• Salt
  • 1/4 tsp Smoked paprika
  • 1/2 tsp Dried oregano
  • 1/2 tsp Sumac

Method

  1. Cut the tomatoes into six wedges each. Preheat the oven to 200 degrees C. Pop the tomatoes in a baking dish, drizzle with olive oil, season with salt and leave to roast for 30-45 minutes. They're done when they're starting to burst, brown and release juices.
  2. Meanwhile thinly slice the red onion. Place into a small bowl and toss with the red wine vinegar, olive oil, oregano, sumac, smoked paprika and salt. Leave in the fridge to marinate while the tomatoes cook.
  3. Spiralize or ribbon the courgette (a vegetable peeler also does the trick). You can either leave this raw for more crunch or lightly fry in a little olive oil.
  4. Break up the bread into bite-size chunks and put onto a baking tray. Drizzle with olive oil and place the whole garlic clove on top. When the tomatoes have about ten minutes left to go, add the bread and garlic to the oven to crisp up.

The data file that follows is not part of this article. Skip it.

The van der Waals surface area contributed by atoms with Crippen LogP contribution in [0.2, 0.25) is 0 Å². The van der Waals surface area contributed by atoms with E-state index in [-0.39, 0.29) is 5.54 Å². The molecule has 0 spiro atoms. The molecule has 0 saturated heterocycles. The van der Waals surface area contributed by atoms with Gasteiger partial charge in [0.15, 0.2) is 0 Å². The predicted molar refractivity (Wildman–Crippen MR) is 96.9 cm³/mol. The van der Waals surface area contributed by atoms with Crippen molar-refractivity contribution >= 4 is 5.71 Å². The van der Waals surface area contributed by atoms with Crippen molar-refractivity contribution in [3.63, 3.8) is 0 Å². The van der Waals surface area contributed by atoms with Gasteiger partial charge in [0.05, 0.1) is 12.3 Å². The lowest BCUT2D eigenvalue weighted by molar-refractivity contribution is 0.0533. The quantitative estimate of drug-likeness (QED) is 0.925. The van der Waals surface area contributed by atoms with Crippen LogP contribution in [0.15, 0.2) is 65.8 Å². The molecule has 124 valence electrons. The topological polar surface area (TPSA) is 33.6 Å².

5. When the tomatoes are done, remove from the oven and lightly press with the back of a spatula to squish them a bit. Remove the garlic clove from the bread, thinly slice (just use half if you're a bit garlic-averse) and add to the tomatoes, along with the onion mix and courgettes. At the last minute before serving throw in the bread and toss well to coat with the juices.
http://www.whatkatiedoes.net/2015/01/recipe-winter-tomato-and-bread-salad.html

2014 in pictures

Ibarra Salinas train

Time for my yearly wrap-up of photos, as I do every year (previous years here). This year has basically been brilliant for one main reason: TRAVEL. I’ve been extremely fortunate to visit Israel, Panama, Ecuador, Mexico and Paris – four new countries and four continents in a year is not bad going at all. Otherwise, 2014 has been an improvement on 2013 generally. Yoni has had the all-clear from the vet, there have been far fewer family/life dramas and work has been steady and fulfilling for the most part. 2015 is promising to kick off well too, with some fun work lined up, trips to Berlin and Barbados in the calendar, and my 30th birthday – and that’s just in January! Anyway, here’s the year that was…

Foxlow

January: I turned 29, celebrating with tasty food and drinks at Foxlow.

Dead sea

February: We went to Israel and hung out in the Dead Sea.

Panama: Guna Yala

March: Welcome to paradise – a dream trip to Panama.

Nat's flat

April: hung out at my sister’s new flat.

Cruz Loma

May: Head in the clouds in Ecuador.

Minerva meetup